What is fluency and how is it developed in our classrooms?
This is a question that can be and has been answered many different ways. Often, we find ourselves solely looking at speed and the speed at which our pupils can recall simple key number facts as the definition of fluency.
If you look at this diagram of the five principles of Mathematics, you can see why our practice sometimes leans towards this. However, the diagram not only outlines the key principles, it also shows how they are interlinked and should be revolving. These principles also ask us to teach our pupils how to make connections. This appears in all 4 areas and is, in my opinion, a key part of creating confident, enthusiastic and skilled young mathematicians.
Fluency demands more of students than memorisation of a single procedure or collection of facts. It encompasses a mixture of efficiency, accuracy and flexibility.
Quick and efficient recall of facts and procedures is important in order for students to keep track of sub-problems, think strategically and solve problems after pupils have been equipped with these skills, they must see how to use it effectively within their own problem solving and mathematical thinking.
Fluency requires the flexibility to move between different contexts and representations of mathematics, to recognise relationships and make connections, and to make appropriate choices from a whole toolkit of methods, strategies and approaches.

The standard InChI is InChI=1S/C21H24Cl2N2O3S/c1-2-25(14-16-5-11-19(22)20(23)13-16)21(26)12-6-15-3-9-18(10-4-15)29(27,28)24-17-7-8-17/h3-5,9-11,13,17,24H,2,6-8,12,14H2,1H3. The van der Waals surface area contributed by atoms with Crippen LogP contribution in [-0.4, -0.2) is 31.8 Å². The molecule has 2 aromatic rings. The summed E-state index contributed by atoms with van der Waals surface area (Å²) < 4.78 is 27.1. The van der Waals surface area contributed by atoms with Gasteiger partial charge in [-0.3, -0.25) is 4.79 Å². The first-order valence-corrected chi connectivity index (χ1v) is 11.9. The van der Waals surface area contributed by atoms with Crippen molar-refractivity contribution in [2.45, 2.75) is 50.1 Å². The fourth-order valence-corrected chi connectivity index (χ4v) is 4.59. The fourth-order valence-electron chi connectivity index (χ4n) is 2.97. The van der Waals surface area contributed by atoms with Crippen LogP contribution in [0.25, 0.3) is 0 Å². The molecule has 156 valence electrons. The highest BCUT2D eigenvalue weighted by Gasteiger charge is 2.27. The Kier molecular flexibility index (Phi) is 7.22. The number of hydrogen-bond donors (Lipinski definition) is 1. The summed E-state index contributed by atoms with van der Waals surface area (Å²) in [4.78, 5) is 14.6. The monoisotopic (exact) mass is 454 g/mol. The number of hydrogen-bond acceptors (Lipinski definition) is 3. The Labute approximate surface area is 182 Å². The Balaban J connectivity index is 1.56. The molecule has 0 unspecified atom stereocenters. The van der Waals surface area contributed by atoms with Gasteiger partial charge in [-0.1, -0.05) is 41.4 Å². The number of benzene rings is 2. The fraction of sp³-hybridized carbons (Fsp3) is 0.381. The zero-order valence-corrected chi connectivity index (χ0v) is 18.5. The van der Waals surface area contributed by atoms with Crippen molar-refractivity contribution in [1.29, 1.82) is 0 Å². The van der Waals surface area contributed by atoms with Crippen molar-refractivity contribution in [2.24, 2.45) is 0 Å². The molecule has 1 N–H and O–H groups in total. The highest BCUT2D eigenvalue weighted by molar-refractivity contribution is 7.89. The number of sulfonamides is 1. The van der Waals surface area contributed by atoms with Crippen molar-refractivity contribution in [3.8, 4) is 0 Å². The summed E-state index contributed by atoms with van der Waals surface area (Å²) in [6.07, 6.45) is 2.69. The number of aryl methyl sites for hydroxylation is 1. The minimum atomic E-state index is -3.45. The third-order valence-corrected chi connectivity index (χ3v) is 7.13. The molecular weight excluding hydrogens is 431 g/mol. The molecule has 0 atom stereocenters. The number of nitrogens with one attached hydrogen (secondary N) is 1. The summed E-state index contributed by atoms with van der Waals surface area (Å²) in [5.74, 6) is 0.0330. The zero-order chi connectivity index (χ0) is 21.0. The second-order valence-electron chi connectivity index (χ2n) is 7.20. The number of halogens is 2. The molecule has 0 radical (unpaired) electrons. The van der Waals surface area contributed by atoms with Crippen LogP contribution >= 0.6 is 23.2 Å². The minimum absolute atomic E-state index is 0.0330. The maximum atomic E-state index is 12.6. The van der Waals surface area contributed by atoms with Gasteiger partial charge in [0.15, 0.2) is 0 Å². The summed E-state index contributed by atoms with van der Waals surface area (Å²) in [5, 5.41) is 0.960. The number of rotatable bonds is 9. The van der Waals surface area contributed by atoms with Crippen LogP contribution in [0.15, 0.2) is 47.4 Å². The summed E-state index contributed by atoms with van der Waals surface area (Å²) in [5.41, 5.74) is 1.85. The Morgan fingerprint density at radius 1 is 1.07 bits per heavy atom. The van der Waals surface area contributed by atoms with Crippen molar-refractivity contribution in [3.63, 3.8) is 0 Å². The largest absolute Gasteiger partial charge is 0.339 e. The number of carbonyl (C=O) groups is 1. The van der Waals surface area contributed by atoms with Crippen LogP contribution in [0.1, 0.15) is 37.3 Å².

This seems like a long list of demands that can be overwhelming when looking at our teaching of mathematics. But as we do with the teaching of Mastery we can start with our own small steps towards best practice.
One effective strategy outlined by the EEF is, as teachers and support staff, modelling our mathematical thinking out loud. This is something many of us do already and is nothing new, but I wonder how often we deliberately plan it into our practice? The EEF have created a guidance report for improving mathematics in KS2 and KS3 from which the following resource can be found:
On the surface, this resource highlights a think aloud as a "one off" or more infrequent lesson, but there are many ways to use this resource. Personally, I see it as a list of prompts and questions first to be used by the teacher or support staff. This will then be echoed around the classroom as the pupils absorb the modelling and develop it into their own toolkits.
In their guidance report the EEF also states: Teach pupils to interrogate and use their existing mathematical knowledge to solve problems. Pupils should be encouraged to search their knowledge of similar problems they have encountered for strategies that were successful, and for facts and concepts that might be relevant.
This is where we can begin to look at variation and modelling to support our development of fluency. Gareth Metcalfe has written several blog posts on the five principles of mastery and the following article supports the EEF's statement with a simple but brilliant method of questioning:
The "I know... so..." question is perfect for weaving links between knowledge previously taught and further links in a pupils learning alongside effective modelling. It can also lend itself to the previously mentioned "Thinking Aloud" approach.
I hope this has been useful to some, and I would love to hear if anyone else has any ideas to solve the problem of how best to develop fluency or any other of the five principles of mastery.
Henry Huxtable, Chair of Maths Lead